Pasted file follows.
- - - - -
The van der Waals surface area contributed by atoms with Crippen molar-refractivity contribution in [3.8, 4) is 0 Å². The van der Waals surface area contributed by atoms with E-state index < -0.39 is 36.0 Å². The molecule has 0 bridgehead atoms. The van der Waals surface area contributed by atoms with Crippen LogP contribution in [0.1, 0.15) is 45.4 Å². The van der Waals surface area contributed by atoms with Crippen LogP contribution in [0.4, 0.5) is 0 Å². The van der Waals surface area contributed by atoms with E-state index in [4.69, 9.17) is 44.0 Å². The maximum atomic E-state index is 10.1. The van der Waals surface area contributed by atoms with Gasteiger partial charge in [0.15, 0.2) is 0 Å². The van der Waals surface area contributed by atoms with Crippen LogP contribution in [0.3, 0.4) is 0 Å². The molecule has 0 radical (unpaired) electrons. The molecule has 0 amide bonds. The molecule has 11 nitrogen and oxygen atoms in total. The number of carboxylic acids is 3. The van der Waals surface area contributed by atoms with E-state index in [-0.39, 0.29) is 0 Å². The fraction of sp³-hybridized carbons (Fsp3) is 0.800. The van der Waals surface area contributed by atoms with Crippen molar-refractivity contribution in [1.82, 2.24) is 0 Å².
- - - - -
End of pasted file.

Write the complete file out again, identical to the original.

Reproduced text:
The van der Waals surface area contributed by atoms with Crippen molar-refractivity contribution in [3.8, 4) is 0 Å². The van der Waals surface area contributed by atoms with E-state index < -0.39 is 36.0 Å². The molecule has 0 bridgehead atoms. The van der Waals surface area contributed by atoms with Crippen LogP contribution in [0.1, 0.15) is 45.4 Å². The van der Waals surface area contributed by atoms with Crippen LogP contribution in [0.4, 0.5) is 0 Å². The van der Waals surface area contributed by atoms with E-state index in [4.69, 9.17) is 44.0 Å². The maximum atomic E-state index is 10.1. The van der Waals surface area contributed by atoms with Gasteiger partial charge in [0.15, 0.2) is 0 Å². The van der Waals surface area contributed by atoms with Crippen LogP contribution in [0.3, 0.4) is 0 Å². The molecule has 0 radical (unpaired) electrons. The molecule has 0 amide bonds. The molecule has 11 nitrogen and oxygen atoms in total. The number of carboxylic acids is 3. The van der Waals surface area contributed by atoms with E-state index in [-0.39, 0.29) is 0 Å². The fraction of sp³-hybridized carbons (Fsp3) is 0.800. The van der Waals surface area contributed by atoms with Crippen molar-refractivity contribution in [1.82, 2.24) is 0 Å².